As a proponent of the No Kill Equation as a way to save shelter pets, not a week goes by when I don't have a conversation with someone about foster programs and how vital they are to keeping companion animals alive.
Even the best of shelters can be a stressful environment for any animal. Many animals are very emphathic. Most can see, smell and hear things we do not. This means that for them, a shelter can be a very strange and scary place and is nothing like the home they may have known. Even the most balanced of animals will not behave in a shelter the way he or she behaves outside of a shelter. This makes it very difficult to identify behavioral issues and to even determine which animals are social and well-adjusted.
Most rescue groups do not have a physical shelter facility and are completely foster-home based meaning that all of the animals are housed in foster homes. In the case of rescue groups which do have a physical building, the same focus on getting animals out into foster homes still applies. Even the best animal rescue facility can be a stressful environment for animals who may be confused, scared or otherwise traumatized because they are displaced from home.
I have always considered the fostering of animals to be a Higher Calling. It takes a particular type of person to bring an animal into their home, knowing that the arrangement is temporary. Most of us who consider ourselves “animal lovers” bond with animals quickly and the realization that foster animals are in our homes not to stay, but to be prepared to be a beloved pet for someone else can be really hard for some people. For me, I think it's all a matter of attitude in realizing that the arrangement is temporary for the foster home, but will be life-changing for the animal being fostered. The good far outweighs the sad when an animal goes on to his or her Happy Beginning.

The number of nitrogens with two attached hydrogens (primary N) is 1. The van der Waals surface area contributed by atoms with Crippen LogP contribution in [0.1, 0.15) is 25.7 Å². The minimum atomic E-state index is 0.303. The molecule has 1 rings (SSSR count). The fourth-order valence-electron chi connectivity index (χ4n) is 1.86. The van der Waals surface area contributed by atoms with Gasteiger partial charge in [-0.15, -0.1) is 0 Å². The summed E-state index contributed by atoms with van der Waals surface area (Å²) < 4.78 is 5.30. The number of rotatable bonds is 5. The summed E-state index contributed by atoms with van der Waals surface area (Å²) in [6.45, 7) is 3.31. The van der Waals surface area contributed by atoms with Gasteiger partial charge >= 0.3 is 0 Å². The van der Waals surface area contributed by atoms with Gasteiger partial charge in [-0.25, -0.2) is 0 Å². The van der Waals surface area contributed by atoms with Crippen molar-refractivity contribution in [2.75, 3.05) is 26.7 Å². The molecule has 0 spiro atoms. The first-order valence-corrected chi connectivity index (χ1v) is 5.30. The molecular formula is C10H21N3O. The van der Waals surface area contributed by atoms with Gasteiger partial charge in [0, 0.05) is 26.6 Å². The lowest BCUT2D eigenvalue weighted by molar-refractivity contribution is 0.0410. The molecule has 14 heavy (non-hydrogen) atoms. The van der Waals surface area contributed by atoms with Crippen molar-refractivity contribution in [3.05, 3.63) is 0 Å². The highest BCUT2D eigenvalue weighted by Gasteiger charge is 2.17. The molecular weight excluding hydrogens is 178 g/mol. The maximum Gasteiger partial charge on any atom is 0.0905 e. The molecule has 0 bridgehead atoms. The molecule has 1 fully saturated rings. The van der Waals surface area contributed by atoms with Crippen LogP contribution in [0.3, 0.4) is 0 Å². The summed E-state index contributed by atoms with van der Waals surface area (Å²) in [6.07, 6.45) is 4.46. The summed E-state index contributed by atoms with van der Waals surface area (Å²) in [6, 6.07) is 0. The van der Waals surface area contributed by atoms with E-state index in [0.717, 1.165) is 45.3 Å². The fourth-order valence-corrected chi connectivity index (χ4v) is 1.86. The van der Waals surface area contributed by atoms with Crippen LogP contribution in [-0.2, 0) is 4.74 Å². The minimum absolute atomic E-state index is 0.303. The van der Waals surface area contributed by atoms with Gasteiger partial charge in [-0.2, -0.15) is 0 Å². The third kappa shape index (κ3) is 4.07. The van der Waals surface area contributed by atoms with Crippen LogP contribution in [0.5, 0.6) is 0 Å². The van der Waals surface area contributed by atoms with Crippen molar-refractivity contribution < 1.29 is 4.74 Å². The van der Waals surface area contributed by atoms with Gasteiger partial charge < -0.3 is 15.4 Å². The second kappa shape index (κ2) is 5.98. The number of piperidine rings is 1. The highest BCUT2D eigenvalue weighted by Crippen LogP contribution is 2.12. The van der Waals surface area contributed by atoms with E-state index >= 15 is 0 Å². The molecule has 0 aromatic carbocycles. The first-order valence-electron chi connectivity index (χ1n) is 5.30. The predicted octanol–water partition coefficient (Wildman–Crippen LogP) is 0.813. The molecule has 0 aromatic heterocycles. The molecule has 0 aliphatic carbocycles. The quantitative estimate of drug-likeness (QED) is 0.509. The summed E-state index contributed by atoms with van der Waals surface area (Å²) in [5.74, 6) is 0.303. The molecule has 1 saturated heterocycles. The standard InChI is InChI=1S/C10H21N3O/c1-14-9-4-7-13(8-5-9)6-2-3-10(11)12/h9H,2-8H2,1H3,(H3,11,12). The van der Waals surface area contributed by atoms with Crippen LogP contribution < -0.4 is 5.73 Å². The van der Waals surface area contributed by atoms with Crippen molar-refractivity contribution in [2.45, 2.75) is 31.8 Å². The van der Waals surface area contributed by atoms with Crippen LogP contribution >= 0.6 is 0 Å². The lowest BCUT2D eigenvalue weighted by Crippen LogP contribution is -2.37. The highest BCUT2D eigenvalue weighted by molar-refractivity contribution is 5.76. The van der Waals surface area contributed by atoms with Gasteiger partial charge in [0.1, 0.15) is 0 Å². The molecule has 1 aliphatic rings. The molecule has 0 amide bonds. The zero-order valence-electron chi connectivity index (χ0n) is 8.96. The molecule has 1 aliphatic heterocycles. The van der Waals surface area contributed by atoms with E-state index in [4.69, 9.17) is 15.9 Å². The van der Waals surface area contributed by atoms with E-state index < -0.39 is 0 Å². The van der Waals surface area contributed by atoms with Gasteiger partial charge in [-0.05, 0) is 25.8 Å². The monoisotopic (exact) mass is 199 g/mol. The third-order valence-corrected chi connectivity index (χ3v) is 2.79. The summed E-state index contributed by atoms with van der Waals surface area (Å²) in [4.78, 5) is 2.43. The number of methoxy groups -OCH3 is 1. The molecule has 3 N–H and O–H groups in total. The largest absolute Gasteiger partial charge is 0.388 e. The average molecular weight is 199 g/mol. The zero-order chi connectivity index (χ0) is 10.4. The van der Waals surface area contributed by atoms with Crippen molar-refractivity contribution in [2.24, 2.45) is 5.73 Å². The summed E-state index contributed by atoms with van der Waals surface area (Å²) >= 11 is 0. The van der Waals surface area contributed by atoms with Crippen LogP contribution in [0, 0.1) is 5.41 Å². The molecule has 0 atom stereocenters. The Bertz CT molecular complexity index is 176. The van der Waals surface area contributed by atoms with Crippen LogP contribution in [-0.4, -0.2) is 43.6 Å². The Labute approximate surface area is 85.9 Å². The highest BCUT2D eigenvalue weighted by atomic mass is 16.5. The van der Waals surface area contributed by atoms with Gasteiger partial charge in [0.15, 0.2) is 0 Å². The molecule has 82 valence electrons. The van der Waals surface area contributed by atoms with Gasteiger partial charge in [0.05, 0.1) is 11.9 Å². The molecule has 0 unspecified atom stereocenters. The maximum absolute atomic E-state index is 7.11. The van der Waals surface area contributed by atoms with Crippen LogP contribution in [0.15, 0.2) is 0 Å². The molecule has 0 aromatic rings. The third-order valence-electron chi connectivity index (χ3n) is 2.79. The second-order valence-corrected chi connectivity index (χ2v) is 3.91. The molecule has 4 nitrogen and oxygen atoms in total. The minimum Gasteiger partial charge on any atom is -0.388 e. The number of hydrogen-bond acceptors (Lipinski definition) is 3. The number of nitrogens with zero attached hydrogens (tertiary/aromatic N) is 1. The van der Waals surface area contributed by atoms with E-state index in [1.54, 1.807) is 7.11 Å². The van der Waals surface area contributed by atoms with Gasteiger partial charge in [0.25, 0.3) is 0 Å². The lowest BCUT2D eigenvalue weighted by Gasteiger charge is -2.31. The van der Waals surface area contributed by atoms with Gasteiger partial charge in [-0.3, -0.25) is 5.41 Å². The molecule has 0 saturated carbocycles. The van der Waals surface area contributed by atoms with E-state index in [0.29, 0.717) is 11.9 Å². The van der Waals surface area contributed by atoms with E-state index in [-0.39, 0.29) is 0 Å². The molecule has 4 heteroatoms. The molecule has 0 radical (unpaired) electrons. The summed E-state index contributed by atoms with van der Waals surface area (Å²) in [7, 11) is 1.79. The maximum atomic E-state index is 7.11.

What exactly is fostering all about? Animals in foster care are animals who are being prepared for a new life. Some are perfectly healthy. Some may have some special needs. The past of animals in foster homes may never be known, but their present becomes very much known. Can he walk on a leash? Is she house trained? Does riding in a car upset her? Does he love to play with toys? How about getting along with children or other pets? All of these questions can be answered more accurately once animals are outside of a shelter environment and in a home. While we are learning about the foster animals, they are also learning from us and from our own animals. They learn to be house trained or use a litter box, they learn about structure and they learn to trust. As Marti Colwell of Bichon FurKids, Inc. told me recently about her organization, the “mission of foster homes is to provide a loving environment where dogs can learn to trust, know that they are safe and can grow to become the happy, confident, loving canine companions they were born to be.” Yes.
Fostering pets can be a wonderful opportunity for people who love animals, but who are not prepared for the long-term commitment of a pet or who travel frequently and for whom having a pet would be difficult. It can also be a good option for someone who is grieving the loss of a beloved pet and is not sure if they are ready to adopt again; it can help that person heal.. Some shelters and rescue groups have foster programs in which animals are fostered for a finite amount of time and some prefer that animals remain in one foster home until they are placed. The shelter or rescue group should provide food and cover the costs of all veterinary care of specialty training. An effective foster home extends the walls of the shelter or rescue group out into the community, increasing the life-saving capacity of the organization. Additionally, each foster home becomes a working part of a marketing machine. Every time a foster home talks to people about their foster pets, they are helping to promote the life-saving work of the organization.